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Corruption monitor positive on the EU, sees local differences
Tags: Excerpts from the Windmill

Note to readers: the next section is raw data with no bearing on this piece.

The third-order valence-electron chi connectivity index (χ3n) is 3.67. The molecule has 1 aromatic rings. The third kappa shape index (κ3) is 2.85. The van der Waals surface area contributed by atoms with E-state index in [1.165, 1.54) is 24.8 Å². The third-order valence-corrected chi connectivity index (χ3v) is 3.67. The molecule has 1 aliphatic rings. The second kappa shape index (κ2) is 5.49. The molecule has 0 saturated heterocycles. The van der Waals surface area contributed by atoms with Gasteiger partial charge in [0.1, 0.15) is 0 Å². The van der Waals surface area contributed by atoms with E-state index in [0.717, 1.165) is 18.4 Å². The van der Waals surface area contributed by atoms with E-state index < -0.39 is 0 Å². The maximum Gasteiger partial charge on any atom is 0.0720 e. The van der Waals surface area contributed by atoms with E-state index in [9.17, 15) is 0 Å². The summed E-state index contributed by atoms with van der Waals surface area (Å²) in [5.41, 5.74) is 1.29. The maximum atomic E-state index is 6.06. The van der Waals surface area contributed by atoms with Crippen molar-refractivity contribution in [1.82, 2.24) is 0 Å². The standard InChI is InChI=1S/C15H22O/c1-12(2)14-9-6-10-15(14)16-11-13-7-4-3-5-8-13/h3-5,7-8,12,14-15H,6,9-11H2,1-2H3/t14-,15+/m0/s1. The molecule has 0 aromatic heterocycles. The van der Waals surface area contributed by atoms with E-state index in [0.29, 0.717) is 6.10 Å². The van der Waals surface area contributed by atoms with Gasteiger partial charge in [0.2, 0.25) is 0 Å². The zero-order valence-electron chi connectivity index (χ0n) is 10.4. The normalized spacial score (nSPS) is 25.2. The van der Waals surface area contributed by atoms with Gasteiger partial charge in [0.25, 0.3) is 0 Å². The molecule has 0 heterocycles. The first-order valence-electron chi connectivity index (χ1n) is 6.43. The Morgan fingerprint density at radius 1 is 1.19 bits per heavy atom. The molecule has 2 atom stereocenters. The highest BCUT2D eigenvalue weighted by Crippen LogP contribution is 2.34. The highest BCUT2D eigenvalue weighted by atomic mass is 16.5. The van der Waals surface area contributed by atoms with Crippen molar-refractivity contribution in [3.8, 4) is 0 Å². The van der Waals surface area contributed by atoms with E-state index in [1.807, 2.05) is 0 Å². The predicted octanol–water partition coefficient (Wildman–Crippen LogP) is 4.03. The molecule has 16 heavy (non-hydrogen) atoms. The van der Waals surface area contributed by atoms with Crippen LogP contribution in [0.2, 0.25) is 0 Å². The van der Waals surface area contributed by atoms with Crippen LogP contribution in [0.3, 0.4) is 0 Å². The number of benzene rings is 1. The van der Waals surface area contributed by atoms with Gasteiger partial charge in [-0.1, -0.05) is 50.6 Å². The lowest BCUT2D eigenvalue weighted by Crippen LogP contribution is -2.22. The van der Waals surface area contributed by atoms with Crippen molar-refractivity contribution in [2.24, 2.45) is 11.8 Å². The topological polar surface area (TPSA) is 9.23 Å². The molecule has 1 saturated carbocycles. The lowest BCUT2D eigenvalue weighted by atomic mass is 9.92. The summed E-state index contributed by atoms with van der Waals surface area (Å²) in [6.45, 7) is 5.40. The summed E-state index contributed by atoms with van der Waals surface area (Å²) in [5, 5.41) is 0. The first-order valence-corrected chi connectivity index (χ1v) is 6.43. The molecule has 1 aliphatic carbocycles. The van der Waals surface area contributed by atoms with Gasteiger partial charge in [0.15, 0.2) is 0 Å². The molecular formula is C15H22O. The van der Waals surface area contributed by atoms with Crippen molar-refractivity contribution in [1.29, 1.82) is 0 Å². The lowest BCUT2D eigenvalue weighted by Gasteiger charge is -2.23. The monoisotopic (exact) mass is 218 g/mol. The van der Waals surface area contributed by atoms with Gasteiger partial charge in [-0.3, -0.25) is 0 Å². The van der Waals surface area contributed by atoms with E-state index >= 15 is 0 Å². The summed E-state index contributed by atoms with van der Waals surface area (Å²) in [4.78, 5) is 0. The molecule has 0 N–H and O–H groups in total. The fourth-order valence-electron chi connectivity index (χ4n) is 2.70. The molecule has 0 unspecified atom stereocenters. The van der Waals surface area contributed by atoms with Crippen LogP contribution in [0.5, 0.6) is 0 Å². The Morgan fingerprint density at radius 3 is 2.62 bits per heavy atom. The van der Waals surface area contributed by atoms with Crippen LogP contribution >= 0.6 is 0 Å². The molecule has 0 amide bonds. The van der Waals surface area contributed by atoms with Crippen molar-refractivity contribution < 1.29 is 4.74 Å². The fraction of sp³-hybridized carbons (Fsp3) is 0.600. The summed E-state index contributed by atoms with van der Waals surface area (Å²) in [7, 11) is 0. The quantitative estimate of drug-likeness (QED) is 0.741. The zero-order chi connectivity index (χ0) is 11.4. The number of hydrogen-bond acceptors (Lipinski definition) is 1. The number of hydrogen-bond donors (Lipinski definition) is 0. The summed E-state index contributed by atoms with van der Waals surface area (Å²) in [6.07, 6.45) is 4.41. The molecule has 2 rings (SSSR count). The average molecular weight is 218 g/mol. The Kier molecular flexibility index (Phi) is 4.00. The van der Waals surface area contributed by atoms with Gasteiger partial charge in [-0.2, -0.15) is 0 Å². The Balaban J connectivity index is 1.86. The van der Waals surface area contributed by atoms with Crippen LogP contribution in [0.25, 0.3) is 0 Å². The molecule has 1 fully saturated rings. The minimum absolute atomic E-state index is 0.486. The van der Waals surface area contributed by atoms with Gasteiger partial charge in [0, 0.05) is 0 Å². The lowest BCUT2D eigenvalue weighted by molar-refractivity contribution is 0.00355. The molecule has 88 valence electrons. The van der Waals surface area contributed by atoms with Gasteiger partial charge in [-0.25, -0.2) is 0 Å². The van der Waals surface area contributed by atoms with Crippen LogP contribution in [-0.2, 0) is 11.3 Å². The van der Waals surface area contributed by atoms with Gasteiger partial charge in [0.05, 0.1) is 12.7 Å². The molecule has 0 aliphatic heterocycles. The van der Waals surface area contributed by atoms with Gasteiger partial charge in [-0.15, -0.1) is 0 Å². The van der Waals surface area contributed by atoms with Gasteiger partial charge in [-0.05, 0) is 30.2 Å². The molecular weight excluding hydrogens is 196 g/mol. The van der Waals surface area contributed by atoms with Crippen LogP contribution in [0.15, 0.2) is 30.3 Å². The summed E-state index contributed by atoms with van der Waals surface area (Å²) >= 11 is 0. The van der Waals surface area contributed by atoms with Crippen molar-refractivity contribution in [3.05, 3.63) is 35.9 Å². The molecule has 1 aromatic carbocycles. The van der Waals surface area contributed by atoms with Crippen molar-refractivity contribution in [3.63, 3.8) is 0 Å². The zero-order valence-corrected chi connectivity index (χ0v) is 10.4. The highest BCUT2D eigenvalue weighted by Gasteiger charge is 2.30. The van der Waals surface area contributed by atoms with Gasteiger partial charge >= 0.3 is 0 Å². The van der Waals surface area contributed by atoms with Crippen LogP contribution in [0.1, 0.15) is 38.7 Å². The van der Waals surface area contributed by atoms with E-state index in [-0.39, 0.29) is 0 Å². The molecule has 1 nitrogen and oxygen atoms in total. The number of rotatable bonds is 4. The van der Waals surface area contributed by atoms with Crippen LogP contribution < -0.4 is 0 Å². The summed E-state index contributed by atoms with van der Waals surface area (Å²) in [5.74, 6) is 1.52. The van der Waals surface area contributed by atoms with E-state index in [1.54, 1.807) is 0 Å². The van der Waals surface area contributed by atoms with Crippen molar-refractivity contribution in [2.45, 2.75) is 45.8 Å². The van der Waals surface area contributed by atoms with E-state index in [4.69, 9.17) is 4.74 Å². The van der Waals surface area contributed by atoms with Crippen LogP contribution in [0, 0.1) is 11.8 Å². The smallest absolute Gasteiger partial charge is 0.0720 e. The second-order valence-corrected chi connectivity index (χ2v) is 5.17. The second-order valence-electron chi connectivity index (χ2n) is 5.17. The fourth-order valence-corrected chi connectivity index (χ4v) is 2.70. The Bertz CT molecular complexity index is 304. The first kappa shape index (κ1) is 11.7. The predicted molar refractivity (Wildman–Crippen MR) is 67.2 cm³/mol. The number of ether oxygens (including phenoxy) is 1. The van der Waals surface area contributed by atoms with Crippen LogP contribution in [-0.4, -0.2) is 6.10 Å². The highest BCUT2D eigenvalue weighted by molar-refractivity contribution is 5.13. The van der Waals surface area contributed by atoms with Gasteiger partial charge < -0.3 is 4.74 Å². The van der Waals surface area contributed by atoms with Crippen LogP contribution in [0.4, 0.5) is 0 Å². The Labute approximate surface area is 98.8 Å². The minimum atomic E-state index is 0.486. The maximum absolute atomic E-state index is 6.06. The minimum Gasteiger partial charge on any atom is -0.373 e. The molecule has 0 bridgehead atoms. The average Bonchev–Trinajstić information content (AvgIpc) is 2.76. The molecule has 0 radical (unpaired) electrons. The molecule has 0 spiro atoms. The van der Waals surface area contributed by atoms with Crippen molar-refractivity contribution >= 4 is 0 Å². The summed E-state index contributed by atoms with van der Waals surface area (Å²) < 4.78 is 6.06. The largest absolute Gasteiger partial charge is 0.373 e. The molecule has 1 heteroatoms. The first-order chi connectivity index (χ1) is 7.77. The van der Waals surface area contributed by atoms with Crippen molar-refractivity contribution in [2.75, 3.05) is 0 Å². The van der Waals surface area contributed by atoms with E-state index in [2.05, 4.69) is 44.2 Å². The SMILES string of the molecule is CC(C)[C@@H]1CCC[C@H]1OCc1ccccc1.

BRUSSELS - Europe continues to be world’s leading region in terms of corruption-free governance, according to the latest (November 2009) survey by Transparency International (TI), the Berlin-based watch-dog on corruption around the world. The biggest European countries are rated above the United States, but some east European nations continue to struggle with corruption. In TI’s annual Corruption Perception Index (CPI), Denmark holds the least corrupt score in Europe with a ranking of 9.3 (out of 10). Denmark trails New Zealand, 9.4, ranked as the least corrupt country in the world. But Greece, along with Bulgaria, Romania and EU-candidate Macedonia, all tied for 71st place (out of 180) with the score of 3.8. This ranking makes them the EU’s most corrupt countries. These countries’ “poor score shows that joining the EU does not automatically translate into a reduction of corruption,” TI commented. The United States comes in just below Britain at 18th in the world with a score of 7.6. Other EU countries in the top least corrupt are Sweden, Switzerland, Finland and Netherlands (tied for 6th) and Iceland (8th). The Dutch themselves think that the level of corruption at home has increased, mostly because of problems with national and local institutions.